The breathing was the biggest concern for us.  Becca's always had a hard time with breathing, and when she gets sick at all or coughs a lot she stops swallowing and stuff builds up in the back of her throat and exacerbates the problem.  She had blow-by oxygen but her breaths were just really short and quick, and her oxygen saturation levels were all over the place (anywhere from 80% to 50%).  We asked a couple times about it, but none of the nurses were concerned with the situation and said it wasn't a big deal after a throat surgery, so we assumed it was fine.  They gave us a suction tool to help clear her out, but told us we shouldn't suction much or it would make things worse -- even though it was pretty clear she was collecting a lot of gunk back there.

This, by the way, was pretty much the end of our implicit trust in nursing staff.  We assume now that nurses won't know the right things to do for Becca, and then they can sometimes pleasantly prove us wrong and earn our trust.  If we'd known then what we know now we probably wouldn't have ended up in the PICU.  Hm... Actually, I guess if we'd known then what we know now we might have pushed them to take Becca directly to the PICU for recovery instead of just going to the floor.  We're a lot more confident now than we used to be that we know what's best for Becca, so I guess at least there's that.  It seems like maybe that's something a Rett parent just needs to learn eventually.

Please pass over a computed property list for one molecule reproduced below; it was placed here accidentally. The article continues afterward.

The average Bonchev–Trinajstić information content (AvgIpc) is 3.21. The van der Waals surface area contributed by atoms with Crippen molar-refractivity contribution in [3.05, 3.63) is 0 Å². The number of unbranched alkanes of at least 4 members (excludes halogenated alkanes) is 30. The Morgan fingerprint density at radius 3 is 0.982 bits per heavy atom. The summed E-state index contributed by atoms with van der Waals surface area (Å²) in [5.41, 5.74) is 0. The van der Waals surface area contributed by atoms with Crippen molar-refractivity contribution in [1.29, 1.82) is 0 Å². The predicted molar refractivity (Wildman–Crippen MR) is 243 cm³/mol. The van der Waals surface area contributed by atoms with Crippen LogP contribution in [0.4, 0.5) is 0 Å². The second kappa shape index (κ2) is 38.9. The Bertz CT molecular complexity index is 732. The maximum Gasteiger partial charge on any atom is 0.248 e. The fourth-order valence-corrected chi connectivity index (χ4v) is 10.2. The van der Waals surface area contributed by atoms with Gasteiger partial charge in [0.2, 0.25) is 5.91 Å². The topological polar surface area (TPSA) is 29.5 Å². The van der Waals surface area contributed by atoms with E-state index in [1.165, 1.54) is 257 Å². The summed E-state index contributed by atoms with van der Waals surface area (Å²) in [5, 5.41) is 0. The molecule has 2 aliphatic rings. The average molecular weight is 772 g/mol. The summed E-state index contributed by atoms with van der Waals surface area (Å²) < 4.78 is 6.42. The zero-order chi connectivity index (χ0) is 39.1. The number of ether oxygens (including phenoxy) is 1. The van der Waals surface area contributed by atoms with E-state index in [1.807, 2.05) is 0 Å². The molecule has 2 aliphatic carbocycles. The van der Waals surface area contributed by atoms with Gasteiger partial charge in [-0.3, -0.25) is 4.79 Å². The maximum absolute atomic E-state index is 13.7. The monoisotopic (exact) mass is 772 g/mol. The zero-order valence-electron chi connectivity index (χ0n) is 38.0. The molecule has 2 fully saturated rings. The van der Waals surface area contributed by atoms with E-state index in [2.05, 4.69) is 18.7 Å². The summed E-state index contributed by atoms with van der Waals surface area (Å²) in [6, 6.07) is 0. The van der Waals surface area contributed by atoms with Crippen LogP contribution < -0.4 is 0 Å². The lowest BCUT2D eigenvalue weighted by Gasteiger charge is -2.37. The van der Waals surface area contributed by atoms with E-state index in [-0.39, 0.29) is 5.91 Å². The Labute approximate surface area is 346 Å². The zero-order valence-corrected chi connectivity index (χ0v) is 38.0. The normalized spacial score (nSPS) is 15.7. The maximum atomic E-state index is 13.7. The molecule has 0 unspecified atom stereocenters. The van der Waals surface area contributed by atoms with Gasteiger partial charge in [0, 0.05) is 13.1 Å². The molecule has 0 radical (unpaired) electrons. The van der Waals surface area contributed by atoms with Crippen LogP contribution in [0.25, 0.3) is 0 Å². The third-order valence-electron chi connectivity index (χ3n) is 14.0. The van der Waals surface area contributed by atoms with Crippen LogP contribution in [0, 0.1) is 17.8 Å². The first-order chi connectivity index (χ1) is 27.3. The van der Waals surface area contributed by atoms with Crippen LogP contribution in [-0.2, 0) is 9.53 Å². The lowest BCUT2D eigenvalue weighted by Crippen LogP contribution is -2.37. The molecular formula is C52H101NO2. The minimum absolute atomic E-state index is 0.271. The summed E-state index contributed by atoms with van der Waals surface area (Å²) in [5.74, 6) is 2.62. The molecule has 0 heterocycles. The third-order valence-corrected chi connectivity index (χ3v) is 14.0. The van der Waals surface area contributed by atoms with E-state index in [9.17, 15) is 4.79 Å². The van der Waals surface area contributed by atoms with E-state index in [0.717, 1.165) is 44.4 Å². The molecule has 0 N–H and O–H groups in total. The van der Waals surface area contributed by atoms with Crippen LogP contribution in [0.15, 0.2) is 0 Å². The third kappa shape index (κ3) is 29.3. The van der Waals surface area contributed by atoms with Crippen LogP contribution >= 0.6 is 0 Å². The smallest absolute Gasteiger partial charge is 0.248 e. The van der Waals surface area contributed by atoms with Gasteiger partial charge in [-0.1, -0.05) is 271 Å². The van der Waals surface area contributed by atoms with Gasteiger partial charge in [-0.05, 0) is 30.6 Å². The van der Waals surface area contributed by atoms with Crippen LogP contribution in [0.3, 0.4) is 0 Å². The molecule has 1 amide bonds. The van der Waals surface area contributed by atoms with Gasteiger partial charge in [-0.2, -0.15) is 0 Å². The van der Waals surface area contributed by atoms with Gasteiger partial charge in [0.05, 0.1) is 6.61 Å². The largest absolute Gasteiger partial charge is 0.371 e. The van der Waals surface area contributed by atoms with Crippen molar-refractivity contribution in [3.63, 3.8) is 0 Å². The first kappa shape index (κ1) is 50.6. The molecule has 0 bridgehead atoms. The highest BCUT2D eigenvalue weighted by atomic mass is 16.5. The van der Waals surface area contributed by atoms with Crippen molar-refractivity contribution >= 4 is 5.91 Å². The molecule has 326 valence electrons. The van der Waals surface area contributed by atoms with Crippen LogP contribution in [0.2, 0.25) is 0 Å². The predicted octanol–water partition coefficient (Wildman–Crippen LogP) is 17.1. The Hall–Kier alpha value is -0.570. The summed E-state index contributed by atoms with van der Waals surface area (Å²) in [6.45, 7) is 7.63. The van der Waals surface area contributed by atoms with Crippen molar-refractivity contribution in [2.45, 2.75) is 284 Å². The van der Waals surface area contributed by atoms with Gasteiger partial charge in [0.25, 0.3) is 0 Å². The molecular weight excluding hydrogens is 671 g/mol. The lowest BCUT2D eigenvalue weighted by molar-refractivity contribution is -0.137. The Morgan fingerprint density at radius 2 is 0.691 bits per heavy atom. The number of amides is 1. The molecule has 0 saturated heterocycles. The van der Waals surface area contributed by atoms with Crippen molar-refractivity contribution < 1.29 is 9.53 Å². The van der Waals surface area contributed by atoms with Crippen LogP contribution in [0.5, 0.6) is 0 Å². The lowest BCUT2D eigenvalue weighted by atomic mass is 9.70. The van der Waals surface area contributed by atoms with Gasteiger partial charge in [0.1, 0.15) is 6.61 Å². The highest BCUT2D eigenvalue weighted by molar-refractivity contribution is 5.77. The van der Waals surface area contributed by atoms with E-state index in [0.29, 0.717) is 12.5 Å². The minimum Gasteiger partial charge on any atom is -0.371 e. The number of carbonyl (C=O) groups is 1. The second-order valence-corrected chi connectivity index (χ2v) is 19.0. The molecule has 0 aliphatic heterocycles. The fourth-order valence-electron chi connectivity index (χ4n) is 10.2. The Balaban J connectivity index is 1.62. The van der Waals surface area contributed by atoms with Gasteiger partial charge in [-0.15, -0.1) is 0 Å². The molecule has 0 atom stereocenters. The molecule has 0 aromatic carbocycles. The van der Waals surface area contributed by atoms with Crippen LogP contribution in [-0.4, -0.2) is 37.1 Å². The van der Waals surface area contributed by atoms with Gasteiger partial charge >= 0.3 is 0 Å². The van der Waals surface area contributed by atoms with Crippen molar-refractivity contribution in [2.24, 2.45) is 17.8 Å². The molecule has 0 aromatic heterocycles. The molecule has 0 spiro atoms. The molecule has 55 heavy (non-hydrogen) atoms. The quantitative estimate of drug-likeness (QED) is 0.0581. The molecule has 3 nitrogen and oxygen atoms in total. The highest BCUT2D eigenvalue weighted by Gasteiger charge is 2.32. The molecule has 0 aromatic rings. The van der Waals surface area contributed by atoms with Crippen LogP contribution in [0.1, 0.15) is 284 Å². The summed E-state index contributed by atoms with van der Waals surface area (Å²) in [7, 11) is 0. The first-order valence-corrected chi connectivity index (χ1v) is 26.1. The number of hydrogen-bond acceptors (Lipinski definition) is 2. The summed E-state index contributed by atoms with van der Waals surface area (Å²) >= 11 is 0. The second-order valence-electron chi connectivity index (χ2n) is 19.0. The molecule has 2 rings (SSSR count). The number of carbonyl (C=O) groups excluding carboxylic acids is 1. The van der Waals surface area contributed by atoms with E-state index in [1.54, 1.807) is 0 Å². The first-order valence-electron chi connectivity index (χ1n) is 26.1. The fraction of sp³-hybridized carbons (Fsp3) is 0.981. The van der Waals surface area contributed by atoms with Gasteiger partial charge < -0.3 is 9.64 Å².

Anyway. I sent Paula home to get some sleep (she was 5 months pregnant, and Becca wasn't coughing quite as much anymore) and settled in for the night. At about 10:30pm Becca's breathing got a lot worse.  She started coughing pretty bad, and then she started coughing worse (this is when the nurse came in), and then she stopped inhaling, and then her coughs got really weak, almost non-existant.  Her oxygen saturation dropped to 20% and the nurse hit the emergency button.  The PICU staff got there within 30 seconds and right away started working on opening Becca's airways. Becca's lips were blue and her skin had lost its color almost completely.  She looked dead other than the faint spasms in her chest. Her oxygen got down to 12% before starting to slowly climb up again.  About half an hour later the respiratory technician finally had her up to 85% oxygen, and we decided that was enough to move her down to the PICU.

As you can imagine, I was pretty much a wreck at this point. I actually think I did really well until somebody said something about "life support" and for some reason that was the thing that threw me. I managed to get a call out to Paula and speak enough that she knew to get there right away. They wheeled Becca down to the PICU and got her all checked in.  She couldn't breathe at all on her own, but at least she was stable.  We found out later one of her lungs had completely collapsed, and the other was significantly obstructed.  The event was classified as "acute respiratory arrest".

I think this is enough for one post. Maybe I'll do the PICU experience in another post.